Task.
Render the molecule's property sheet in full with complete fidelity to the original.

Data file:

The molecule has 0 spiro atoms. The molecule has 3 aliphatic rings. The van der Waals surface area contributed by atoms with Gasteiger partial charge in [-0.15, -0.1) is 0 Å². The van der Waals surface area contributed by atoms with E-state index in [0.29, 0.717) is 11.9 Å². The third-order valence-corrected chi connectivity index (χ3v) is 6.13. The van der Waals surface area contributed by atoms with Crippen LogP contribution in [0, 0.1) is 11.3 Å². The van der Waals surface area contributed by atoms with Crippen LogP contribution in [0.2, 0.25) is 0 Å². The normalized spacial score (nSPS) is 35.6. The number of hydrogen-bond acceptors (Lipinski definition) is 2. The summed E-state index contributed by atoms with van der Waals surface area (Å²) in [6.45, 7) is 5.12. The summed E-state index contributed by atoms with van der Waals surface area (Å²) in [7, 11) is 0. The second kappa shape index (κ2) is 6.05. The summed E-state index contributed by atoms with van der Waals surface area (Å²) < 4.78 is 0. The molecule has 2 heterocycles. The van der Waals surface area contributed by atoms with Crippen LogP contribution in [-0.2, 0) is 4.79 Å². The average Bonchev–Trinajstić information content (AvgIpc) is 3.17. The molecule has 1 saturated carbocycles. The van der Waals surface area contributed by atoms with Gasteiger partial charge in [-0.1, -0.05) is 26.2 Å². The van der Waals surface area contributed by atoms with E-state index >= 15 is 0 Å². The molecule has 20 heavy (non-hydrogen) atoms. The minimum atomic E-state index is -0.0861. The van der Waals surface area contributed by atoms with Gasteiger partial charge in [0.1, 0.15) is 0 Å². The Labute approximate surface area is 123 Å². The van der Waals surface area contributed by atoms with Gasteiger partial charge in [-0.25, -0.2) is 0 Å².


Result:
The molecule has 0 spiro atoms. The molecule has 3 aliphatic rings. The van der Waals surface area contributed by atoms with Gasteiger partial charge in [-0.15, -0.1) is 0 Å². The van der Waals surface area contributed by atoms with E-state index in [0.29, 0.717) is 11.9 Å². The third-order valence-corrected chi connectivity index (χ3v) is 6.13. The van der Waals surface area contributed by atoms with Crippen LogP contribution in [0, 0.1) is 11.3 Å². The van der Waals surface area contributed by atoms with Crippen LogP contribution in [0.2, 0.25) is 0 Å². The normalized spacial score (nSPS) is 35.6. The number of hydrogen-bond acceptors (Lipinski definition) is 2. The summed E-state index contributed by atoms with van der Waals surface area (Å²) in [6.45, 7) is 5.12. The summed E-state index contributed by atoms with van der Waals surface area (Å²) in [7, 11) is 0. The second kappa shape index (κ2) is 6.05. The summed E-state index contributed by atoms with van der Waals surface area (Å²) < 4.78 is 0. The molecule has 2 heterocycles. The van der Waals surface area contributed by atoms with Crippen LogP contribution in [-0.2, 0) is 4.79 Å². The average Bonchev–Trinajstić information content (AvgIpc) is 3.17. The molecule has 1 saturated carbocycles. The van der Waals surface area contributed by atoms with Gasteiger partial charge in [-0.1, -0.05) is 26.2 Å². The van der Waals surface area contributed by atoms with E-state index >= 15 is 0 Å². The molecule has 20 heavy (non-hydrogen) atoms. The minimum atomic E-state index is -0.0861. The van der Waals surface area contributed by atoms with Gasteiger partial charge in [0.1, 0.15) is 0 Å². The Labute approximate surface area is 123 Å². The van der Waals surface area contributed by atoms with Gasteiger partial charge in [-0.25, -0.2) is 0 Å².